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. Last Updated: 07/27/2016

Zyuganov's New Plan Is No Comfort

The election strategy of Communist Party leader Gennady Zyuganov is, to say the least, difficult to fathom at this late stage in the race, and his unveiling Monday of a proposed new coalition government makes the job no easier.

Does Zyuganov believe that by promising to make a figurehead of the president, make an irrelevance of the elections and create new institutions of power that would give Russia something other than elected government, he will gain popular votes?

Or is he still calculating, according to subterranean plans concocted by his right-hand man, Alexei Podeberyozkin, and Yeltsin's erstwhile right-hand man, Alexander Korzhakov, that he can persuade Yeltsin to share power?

Presumably, Zyuganov is appealing to new voters. This would explain the exclusion from the projected State Council of some of his camp's wilder figures such as Viktor Anpilov and the inclusion of people who will not accept his invitation, such as Grigory Yavlinsky. If floating voters turned away from Zyuganov in round one because he seemed too dangerous, the response must be to reassure them.

And the form of the appeal makes sense. While there is a strong fear among many Russians of having Communists back in power, this country also has a strong communal tradition of sobornost, or togetherness, to which Zyuganov's ideas may appeal.

But, why then, the lack of campaigning? Why, although we know the party has made television ads, are they not on air? Have they given up? Or are they still hoping for that deal with Yeltsin?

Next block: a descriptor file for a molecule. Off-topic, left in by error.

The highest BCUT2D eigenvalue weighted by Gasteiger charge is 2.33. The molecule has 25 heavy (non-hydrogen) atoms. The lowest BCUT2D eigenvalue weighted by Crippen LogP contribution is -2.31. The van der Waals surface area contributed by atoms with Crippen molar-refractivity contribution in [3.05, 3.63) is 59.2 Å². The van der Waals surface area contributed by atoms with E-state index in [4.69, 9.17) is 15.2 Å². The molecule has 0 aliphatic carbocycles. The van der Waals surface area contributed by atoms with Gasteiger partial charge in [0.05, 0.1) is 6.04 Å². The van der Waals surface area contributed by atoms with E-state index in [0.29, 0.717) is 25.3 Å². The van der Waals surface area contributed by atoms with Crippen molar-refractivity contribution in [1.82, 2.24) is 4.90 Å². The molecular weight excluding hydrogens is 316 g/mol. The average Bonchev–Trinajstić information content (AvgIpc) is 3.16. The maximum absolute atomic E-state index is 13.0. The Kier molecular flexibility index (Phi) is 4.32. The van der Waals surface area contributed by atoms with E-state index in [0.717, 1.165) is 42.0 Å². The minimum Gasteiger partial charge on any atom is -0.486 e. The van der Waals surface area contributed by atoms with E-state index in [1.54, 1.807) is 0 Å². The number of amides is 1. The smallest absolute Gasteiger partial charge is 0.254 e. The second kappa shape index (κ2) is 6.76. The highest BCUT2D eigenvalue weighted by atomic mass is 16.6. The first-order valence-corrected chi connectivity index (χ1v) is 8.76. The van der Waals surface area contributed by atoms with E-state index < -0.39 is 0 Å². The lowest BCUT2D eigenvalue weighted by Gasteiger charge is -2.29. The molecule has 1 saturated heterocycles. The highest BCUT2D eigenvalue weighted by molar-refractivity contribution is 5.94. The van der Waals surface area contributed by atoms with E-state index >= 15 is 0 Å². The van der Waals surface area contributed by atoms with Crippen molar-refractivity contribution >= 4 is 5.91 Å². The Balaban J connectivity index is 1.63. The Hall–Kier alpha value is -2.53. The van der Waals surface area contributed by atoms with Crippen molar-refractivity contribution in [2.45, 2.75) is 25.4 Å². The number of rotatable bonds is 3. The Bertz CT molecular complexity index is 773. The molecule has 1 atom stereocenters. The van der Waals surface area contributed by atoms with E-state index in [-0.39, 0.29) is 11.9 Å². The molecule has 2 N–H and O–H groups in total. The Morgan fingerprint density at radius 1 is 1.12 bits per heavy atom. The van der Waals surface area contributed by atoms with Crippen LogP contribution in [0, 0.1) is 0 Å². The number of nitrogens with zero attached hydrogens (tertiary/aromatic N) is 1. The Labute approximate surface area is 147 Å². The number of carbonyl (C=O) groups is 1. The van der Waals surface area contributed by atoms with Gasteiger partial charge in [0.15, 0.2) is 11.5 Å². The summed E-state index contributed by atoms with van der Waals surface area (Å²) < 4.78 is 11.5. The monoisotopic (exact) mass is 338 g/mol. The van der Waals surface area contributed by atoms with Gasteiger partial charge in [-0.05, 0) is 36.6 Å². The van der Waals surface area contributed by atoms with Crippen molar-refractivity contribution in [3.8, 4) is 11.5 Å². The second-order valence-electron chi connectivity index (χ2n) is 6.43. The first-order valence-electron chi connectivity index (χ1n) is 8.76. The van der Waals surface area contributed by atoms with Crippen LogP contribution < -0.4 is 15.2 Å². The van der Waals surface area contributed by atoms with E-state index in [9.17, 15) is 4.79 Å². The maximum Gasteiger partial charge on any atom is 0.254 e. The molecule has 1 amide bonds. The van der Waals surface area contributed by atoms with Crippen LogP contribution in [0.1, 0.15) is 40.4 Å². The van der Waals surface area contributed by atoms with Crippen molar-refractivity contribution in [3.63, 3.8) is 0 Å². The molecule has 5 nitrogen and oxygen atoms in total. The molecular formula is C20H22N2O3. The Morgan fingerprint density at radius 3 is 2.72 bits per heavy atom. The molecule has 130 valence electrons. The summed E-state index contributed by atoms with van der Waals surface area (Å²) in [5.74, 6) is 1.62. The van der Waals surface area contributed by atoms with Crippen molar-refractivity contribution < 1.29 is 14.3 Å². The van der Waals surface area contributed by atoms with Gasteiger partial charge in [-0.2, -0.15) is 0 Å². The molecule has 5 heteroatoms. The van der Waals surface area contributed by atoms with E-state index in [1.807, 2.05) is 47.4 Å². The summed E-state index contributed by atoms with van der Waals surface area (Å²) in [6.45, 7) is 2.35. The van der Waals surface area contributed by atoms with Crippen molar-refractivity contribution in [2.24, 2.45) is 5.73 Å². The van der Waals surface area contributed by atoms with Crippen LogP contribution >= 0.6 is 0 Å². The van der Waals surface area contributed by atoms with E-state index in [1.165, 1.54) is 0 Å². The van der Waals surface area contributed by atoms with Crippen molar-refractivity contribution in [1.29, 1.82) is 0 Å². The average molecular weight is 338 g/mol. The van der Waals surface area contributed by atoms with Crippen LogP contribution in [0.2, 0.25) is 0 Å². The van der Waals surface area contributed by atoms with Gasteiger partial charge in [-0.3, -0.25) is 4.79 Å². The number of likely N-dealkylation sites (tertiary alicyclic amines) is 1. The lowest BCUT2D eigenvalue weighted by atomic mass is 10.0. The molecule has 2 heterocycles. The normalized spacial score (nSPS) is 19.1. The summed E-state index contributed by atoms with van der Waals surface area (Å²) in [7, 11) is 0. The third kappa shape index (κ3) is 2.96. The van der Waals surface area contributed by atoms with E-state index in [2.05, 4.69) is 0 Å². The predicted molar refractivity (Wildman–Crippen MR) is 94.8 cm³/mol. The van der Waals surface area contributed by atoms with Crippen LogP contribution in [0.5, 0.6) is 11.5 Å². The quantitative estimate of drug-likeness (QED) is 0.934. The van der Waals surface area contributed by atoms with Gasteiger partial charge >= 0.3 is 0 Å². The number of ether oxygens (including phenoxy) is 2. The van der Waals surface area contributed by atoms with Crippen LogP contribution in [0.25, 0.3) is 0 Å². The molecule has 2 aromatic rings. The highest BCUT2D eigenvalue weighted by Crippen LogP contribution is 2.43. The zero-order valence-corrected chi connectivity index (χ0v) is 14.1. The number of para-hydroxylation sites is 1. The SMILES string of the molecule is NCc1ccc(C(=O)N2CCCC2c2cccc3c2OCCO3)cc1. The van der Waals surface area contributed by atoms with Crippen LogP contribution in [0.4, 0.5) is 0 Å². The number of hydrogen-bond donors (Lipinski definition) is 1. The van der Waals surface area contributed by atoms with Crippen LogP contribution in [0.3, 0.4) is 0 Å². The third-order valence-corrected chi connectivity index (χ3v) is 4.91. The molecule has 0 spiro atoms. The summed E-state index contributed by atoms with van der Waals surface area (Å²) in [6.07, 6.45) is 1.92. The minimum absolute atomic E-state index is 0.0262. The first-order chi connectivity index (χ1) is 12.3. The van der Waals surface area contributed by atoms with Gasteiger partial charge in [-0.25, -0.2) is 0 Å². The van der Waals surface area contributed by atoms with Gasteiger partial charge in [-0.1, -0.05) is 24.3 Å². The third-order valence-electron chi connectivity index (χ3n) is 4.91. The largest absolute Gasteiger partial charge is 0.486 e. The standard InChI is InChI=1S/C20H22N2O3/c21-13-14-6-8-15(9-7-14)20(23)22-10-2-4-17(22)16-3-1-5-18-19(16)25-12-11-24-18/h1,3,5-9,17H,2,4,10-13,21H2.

One possible explanation plays on the assumption that Zyuganov cannot win the election July 3 by expanding his electorate, but Yeltsin can lose it if his voters do not go to the polls. If Zyuganov disappears, with him may go the Communist threat that Yeltsin played against in round one. And if Zyuganov can persuade voters that there is no disaster in store, but just another redistribution of feeding privileges at the state trough, he can appeal to voter cynicism and persuade the uncommitted to stay home.

The Communists have been so tight-lipped about their strategy that it is impossible to say for certain what their intentions are. But one thing is clear. The State Council that Zyuganov proposes is not an elected government with checks and balances of the kind that exist in effective democracies. Russians on July 3 must still choose whether they want a tested model of a political system they can adjust to fit their circumstances, or submit themselves to another experiment based on a romantic notion of sobornost that -- as history has amply shown -- can be so easily manipulated.